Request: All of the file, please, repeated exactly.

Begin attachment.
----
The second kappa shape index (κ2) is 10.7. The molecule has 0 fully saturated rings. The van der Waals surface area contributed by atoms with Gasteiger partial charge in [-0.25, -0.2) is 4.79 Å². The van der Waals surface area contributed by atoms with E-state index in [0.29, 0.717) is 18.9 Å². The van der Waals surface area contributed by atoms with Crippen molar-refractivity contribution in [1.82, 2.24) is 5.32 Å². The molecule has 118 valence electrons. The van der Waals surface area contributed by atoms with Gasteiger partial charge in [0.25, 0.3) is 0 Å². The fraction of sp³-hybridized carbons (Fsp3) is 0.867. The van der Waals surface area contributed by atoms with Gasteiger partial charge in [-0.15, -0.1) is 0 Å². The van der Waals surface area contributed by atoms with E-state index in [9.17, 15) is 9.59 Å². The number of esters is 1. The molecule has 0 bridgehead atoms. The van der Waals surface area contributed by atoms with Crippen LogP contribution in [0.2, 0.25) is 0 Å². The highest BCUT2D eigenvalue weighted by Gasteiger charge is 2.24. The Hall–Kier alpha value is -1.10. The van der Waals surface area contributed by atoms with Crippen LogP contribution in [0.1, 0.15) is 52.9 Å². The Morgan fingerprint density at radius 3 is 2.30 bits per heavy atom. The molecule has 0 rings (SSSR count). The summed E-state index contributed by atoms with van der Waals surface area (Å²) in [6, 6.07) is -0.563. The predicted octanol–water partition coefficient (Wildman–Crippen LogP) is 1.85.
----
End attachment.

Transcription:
The second kappa shape index (κ2) is 10.7. The molecule has 0 fully saturated rings. The van der Waals surface area contributed by atoms with Gasteiger partial charge in [-0.25, -0.2) is 4.79 Å². The van der Waals surface area contributed by atoms with E-state index in [0.29, 0.717) is 18.9 Å². The van der Waals surface area contributed by atoms with Crippen molar-refractivity contribution in [1.82, 2.24) is 5.32 Å². The molecule has 118 valence electrons. The van der Waals surface area contributed by atoms with Gasteiger partial charge in [0.25, 0.3) is 0 Å². The fraction of sp³-hybridized carbons (Fsp3) is 0.867. The van der Waals surface area contributed by atoms with Gasteiger partial charge in [-0.15, -0.1) is 0 Å². The van der Waals surface area contributed by atoms with E-state index in [9.17, 15) is 9.59 Å². The number of esters is 1. The molecule has 0 bridgehead atoms. The van der Waals surface area contributed by atoms with Crippen LogP contribution in [0.2, 0.25) is 0 Å². The highest BCUT2D eigenvalue weighted by Gasteiger charge is 2.24. The Hall–Kier alpha value is -1.10. The van der Waals surface area contributed by atoms with Crippen LogP contribution in [0.1, 0.15) is 52.9 Å². The Morgan fingerprint density at radius 3 is 2.30 bits per heavy atom. The molecule has 0 rings (SSSR count). The summed E-state index contributed by atoms with van der Waals surface area (Å²) in [6, 6.07) is -0.563. The predicted octanol–water partition coefficient (Wildman–Crippen LogP) is 1.85.